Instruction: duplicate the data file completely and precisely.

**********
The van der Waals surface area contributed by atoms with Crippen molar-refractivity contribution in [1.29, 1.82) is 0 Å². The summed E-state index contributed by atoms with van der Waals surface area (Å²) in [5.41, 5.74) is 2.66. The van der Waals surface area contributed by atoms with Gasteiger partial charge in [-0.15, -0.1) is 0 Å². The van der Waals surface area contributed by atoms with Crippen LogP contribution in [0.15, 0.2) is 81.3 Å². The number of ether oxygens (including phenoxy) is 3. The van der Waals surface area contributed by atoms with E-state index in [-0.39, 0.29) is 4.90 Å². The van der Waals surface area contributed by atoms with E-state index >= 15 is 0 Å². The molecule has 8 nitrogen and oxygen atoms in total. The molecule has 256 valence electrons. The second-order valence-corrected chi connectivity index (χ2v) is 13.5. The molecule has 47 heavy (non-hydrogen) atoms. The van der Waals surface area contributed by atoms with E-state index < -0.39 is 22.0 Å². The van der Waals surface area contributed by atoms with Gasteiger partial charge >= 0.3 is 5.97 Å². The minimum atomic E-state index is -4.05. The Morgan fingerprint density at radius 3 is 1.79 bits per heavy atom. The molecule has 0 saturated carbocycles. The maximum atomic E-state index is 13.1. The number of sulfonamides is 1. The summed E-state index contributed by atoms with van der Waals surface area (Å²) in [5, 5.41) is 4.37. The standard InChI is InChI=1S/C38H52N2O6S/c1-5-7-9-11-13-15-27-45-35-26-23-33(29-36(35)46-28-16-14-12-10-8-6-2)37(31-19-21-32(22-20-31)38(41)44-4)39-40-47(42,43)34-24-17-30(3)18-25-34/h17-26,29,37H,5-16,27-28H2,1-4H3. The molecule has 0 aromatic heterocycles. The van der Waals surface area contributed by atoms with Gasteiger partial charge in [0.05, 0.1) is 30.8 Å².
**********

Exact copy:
The van der Waals surface area contributed by atoms with Crippen molar-refractivity contribution in [1.29, 1.82) is 0 Å². The summed E-state index contributed by atoms with van der Waals surface area (Å²) in [5.41, 5.74) is 2.66. The van der Waals surface area contributed by atoms with Gasteiger partial charge in [-0.15, -0.1) is 0 Å². The van der Waals surface area contributed by atoms with Crippen LogP contribution in [0.15, 0.2) is 81.3 Å². The number of ether oxygens (including phenoxy) is 3. The van der Waals surface area contributed by atoms with E-state index in [-0.39, 0.29) is 4.90 Å². The van der Waals surface area contributed by atoms with E-state index >= 15 is 0 Å². The molecule has 8 nitrogen and oxygen atoms in total. The molecule has 256 valence electrons. The second-order valence-corrected chi connectivity index (χ2v) is 13.5. The molecule has 47 heavy (non-hydrogen) atoms. The van der Waals surface area contributed by atoms with E-state index < -0.39 is 22.0 Å². The van der Waals surface area contributed by atoms with Gasteiger partial charge >= 0.3 is 5.97 Å². The minimum atomic E-state index is -4.05. The Morgan fingerprint density at radius 3 is 1.79 bits per heavy atom. The molecule has 0 saturated carbocycles. The maximum atomic E-state index is 13.1. The number of sulfonamides is 1. The summed E-state index contributed by atoms with van der Waals surface area (Å²) in [5, 5.41) is 4.37. The standard InChI is InChI=1S/C38H52N2O6S/c1-5-7-9-11-13-15-27-45-35-26-23-33(29-36(35)46-28-16-14-12-10-8-6-2)37(31-19-21-32(22-20-31)38(41)44-4)39-40-47(42,43)34-24-17-30(3)18-25-34/h17-26,29,37H,5-16,27-28H2,1-4H3. The molecule has 0 aromatic heterocycles. The van der Waals surface area contributed by atoms with Gasteiger partial charge in [0.05, 0.1) is 30.8 Å².